People often say ‘you have to write what you know’ (and I’ll leave the rant on my definition of ‘what you know’ for now) but there’s a difference between using your emotions/ experiences and putting yourself entirely in your character’s shoes*. The latter being what can be referred to as ‘self insert’.
The risk, with self insertion is, of course (how I see it anyway) that you might end up making the character an image of who you want to be instead of who you are, making them unrounded characters.
I like using that quadrant of the 4 ‘awarenesses’ to illustrate this. Basically you can divide everything about your personality into 4 parts, being the things about you that…
- Both you and the people around you are aware of
- The things only you know
- The things only they know (that for x amount of reasons you don’t learn - varying from ‘they’re afraid to tell you/ don’t see telling you as relevant’ to ‘they thought you already knew’ (like if you tend to talk too loud but have no idea yourself)
- The things you don’t know about yourself that others don’t know either (tbh I find it very hard coming up with examples for this one, and it’s often describe as ‘the one we don’t even know exists’.)
How people see themselves vs how others see them is not the same thing. They may overlap, depending on how much self insight the character has, being one of the keys to a character, imo. My point is that looking at a character that’s different from you, it’s much easier to be aware of the traits in point number 3, the ‘the things you don’t know about yourself that others do’. Because if the character is very similar to you, there are things you might be yet to learn, things that are important for characterisation, and your character might be lacking something to feel as real.
* You can write a character in first person or a ‘close third’ without it being self insert.
I write characters quite often in 1st and close 3rd and they certainly aren’t self-inserts. The further away they are from me, the more hilarious (at least to me) their 1st POVs can end up becoming.
Leaving experimental fiction and discovery writing** out of this discussion, it is an absolute and non-negotiable requirement that the writer knows something very important about the protagonist that the protagonist does not know until the climax of the story. If the writer fails to do this, the writer isn’t finished planning their story.
Stories require conflict and, because of that fact, the protagonist is required to need and desire something that the story world refuses to give them. Good conflicts have both an external and an internal component. The external component is something outside the protagonist that the protagonist needs to confront. Usually that external component is the story’s antagonist. Meanwhile, the internal component is something within the protagonist that causes problems for the protagonist. Maybe they have a misconception about how the world works or a big character flaw that keeps biting them in the behind. Whatever that internal thing is, it is always something that the protagonist does not understand until the story’s climax. That act of having a sudden “ah-HA!” during the climax is that welcomed thing we call Character Development — an important element in making a dramatic story engaging to the reader.
I think there are two main approaches to writing a story. One is the “planned” process whereby everything is planned ahead of time, and then written; the author knows everything she needs to know about the characters, and everything that is going to happen, before she starts.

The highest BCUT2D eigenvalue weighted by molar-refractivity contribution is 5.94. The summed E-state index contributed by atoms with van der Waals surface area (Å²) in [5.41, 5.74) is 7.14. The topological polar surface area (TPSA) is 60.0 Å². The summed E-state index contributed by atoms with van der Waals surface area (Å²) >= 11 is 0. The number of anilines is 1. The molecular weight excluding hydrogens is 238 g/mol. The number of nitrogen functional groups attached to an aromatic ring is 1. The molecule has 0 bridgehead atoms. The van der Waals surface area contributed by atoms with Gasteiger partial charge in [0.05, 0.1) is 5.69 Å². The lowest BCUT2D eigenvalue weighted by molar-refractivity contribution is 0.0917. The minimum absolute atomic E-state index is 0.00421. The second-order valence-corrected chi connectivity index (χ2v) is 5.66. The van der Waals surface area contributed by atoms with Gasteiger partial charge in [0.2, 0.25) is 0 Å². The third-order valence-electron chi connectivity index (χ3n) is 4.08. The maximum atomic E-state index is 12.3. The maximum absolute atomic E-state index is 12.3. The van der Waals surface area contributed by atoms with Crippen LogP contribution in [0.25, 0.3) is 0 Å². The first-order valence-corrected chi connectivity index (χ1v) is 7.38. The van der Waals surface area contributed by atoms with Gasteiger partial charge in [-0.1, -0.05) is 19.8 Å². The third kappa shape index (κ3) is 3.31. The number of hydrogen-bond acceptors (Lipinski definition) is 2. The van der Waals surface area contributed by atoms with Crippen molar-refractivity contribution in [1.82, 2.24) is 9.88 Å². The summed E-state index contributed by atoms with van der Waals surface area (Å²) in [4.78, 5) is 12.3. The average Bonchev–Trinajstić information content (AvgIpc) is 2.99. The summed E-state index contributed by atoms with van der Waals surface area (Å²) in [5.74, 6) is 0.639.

Then there’s the “discovery process” in which the author starts writing know there is something she and the protagonist need to find out together. This is my process, not because I chose it but because it’s just how my creative process works. I’m not a planner. The story unfolds and the characters evolve as I go along.
One way isn’t better than the other. I think they’re just innate to way we as individuals think and create.
Oh definitely. I should probably point out that I’m (VL too, is my guess) not addressing the process, but the end result, looking at a character’s ‘third point’ from the angle of how the character turns out in the end, and whether that works or not. I’m a discovery writer by far. My brain remembers by association, and tbh my brain is a much better than planner than I will ever be. (This sounds completely far out, but I’m a much better thinker when I don’t have to think.) The thing is, I used to be a 100% discoverer. I’m now down to 85% or something - I’m actually able to make careful plans, rooting in association to what I have learned from experience - meaning I don’t really think too much about it, I start doing basic outlines in the sense that - I’m not pulling out a piece of paper and start drawing lines with a pen, saying ‘this is where I need to go’ - but I try to use what I have learned to avoid stepping into the same holes.
With self insert, it’s one of those things where I try listening for warning bells. During the process; during drafting, re-drafting and my forty-eight rewrites, I will fail picking up of all of my warning bells at least once. As I go through it, I learn what works and what doesn’t. I’m pretty sure it’ll take me a very long time to learn using less calories. I’ve always had a deep respect for people who do visual art without doing too many edits - because they’re able to do what they want to do, without even really knowing that’s what they wanted to do! It’s a creative intuition that I’d like to achieve - one day - perhaps one day, if I am lucky.
The thing is - tl;dr - when I look at end results that I like, that feels right, they often tend to align with ‘good rules for writing’ - without me having decided up front I’m gonna follow a set of rules (or not). The discovery is the best part of writing, imo.